Thankful for nurses: J&J's new campaign aims to reset pandemic clock back to gratitude
Friday, December 3, 2021
Source: Endpoints News
In the early days of the pandemic, people cheered for nurses – delivering food, writing thank you notes and ringing bells nightly to show their appreciation. But something shifted this summer, and now Johnson & Johnson wants to remind people of the gratitude that nurses still deserve.
Call it politics or pandemic weariness or the result of almost two years of a deadly pandemic, but nurses today face threats and mistreatment from patients and their angry family members. And nurses are leaving the profession in record numbers.
J&J’s new ad campaign “Nurses Rise to the Challenge Every Day” launches online and in local newspapers on Sunday, aiming to shine a positive spotlight on the profession. It also includes J&J doubling down on its education, fellowships, scholarships and programs to support nurses.
In the campaign video ad, close-up shots reveal tired nurses in scrubs and as they wearily remove masks, a scroll reads: “You give 100% of yourself, then somehow find 50% more.”
At the heart of the campaign are the many roles that nurses take on: scientist, pioneer, healer and rock star in the video ad, while the print ad lists dozens more including teacher, therapist, cheerleader, entrepreneur, influencer, dot-connector and mind reader. Social media posts have a similar theme with “Nurses are” in attention-getting red letters, while the roles scroll and change in the gif animation.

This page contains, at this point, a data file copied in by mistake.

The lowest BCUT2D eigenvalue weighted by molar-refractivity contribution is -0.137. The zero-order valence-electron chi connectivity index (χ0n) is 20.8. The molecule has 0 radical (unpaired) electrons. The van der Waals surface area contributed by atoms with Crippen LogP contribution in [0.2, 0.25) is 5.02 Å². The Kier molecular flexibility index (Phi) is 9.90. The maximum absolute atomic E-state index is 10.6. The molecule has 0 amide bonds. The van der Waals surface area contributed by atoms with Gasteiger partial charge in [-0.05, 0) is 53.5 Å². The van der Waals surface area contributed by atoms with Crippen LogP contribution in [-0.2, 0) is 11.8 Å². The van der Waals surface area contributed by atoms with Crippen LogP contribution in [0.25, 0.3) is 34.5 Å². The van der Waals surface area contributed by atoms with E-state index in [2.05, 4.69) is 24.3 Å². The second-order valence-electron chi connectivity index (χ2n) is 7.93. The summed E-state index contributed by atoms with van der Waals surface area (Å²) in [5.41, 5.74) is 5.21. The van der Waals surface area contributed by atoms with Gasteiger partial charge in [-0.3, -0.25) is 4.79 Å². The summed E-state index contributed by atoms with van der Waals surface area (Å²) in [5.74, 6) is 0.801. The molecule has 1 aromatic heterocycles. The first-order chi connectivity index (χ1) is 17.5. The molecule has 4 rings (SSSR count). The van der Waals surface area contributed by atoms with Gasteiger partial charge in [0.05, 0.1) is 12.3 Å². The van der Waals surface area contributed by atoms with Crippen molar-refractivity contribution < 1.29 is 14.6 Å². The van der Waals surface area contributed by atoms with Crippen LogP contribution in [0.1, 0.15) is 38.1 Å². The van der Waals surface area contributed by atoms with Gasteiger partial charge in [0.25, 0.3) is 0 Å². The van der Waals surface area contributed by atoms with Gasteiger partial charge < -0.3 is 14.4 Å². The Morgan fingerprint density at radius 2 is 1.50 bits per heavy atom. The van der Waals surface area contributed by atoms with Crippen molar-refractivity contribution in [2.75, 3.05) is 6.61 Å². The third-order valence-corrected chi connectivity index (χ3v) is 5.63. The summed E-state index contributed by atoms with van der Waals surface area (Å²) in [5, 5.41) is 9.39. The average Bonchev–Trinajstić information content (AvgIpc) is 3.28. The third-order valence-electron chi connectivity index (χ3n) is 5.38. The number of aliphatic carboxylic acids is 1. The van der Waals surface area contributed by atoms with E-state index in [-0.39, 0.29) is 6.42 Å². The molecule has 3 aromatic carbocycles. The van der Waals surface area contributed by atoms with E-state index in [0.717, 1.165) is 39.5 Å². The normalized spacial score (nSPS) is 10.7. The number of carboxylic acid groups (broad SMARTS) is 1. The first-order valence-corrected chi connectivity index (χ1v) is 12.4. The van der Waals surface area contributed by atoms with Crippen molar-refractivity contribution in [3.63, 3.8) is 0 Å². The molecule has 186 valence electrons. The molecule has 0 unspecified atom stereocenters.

“When you fast forward to where we are now and look around online, pretty much all you see is stress, burnout and turnover – at upwards of 20% per year,” said Lynda Benton, senior director of global community impact strategic initiatives for J&J Nursing.
She added, “It’s an important step to take to reaffirm our commitment to the profession, but also go back and put a positive message out there. People cannot forget how important nurses are to the healthcare system. If you don’t have nurses, the system falls apart.”
Nurses are already leaving, though. Recent statistics from the US Bureau of Labor Statistics reported that nursing and residential care facilities lost 11,000 jobs in November. The same report shows 450,000 healthcare jobs lost since February 2020.
And if they’re not outright leaving, they are thinking about it. Among 6,600 critical care numbers, 66% have considered leaving their jobs because of the pandemic, a survey from the American Association of Critical-Care Nurses found this year. Almost all of them (92%) believe the pandemic will shorten nurses’ careers. The nursing group launched its own campaign, “Hear Us Out,” in September to give a realistic window into their frontline reality and urge people to get vaccinated.
As part of the effort, J&J is asking nurses to tell their stories online and partnering with “The Drew Barrymore Show,” planning to include some of them in upcoming nurses-themed episode.